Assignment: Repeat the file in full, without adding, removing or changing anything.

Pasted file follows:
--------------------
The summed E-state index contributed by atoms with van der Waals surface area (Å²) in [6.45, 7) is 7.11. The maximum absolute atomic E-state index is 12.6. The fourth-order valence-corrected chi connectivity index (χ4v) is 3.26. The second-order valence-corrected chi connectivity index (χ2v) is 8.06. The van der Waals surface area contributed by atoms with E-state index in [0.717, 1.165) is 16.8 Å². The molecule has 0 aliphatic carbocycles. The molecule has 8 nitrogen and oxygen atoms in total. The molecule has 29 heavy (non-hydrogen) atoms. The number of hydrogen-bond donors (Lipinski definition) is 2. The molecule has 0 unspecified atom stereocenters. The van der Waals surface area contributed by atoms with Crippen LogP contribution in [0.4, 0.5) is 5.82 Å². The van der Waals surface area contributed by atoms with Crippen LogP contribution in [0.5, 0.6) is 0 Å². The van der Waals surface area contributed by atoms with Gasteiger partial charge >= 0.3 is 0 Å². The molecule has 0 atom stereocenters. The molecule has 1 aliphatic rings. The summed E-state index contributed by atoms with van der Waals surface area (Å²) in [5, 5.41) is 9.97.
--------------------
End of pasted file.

The summed E-state index contributed by atoms with van der Waals surface area (Å²) in [6.45, 7) is 7.11. The maximum absolute atomic E-state index is 12.6. The fourth-order valence-corrected chi connectivity index (χ4v) is 3.26. The second-order valence-corrected chi connectivity index (χ2v) is 8.06. The van der Waals surface area contributed by atoms with E-state index in [0.717, 1.165) is 16.8 Å². The molecule has 0 aliphatic carbocycles. The molecule has 8 nitrogen and oxygen atoms in total. The molecule has 29 heavy (non-hydrogen) atoms. The number of hydrogen-bond donors (Lipinski definition) is 2. The molecule has 0 unspecified atom stereocenters. The van der Waals surface area contributed by atoms with Crippen LogP contribution in [0.4, 0.5) is 5.82 Å². The van der Waals surface area contributed by atoms with Crippen LogP contribution in [0.5, 0.6) is 0 Å². The van der Waals surface area contributed by atoms with Gasteiger partial charge >= 0.3 is 0 Å². The molecule has 0 atom stereocenters. The molecule has 1 aliphatic rings. The summed E-state index contributed by atoms with van der Waals surface area (Å²) in [5, 5.41) is 9.97.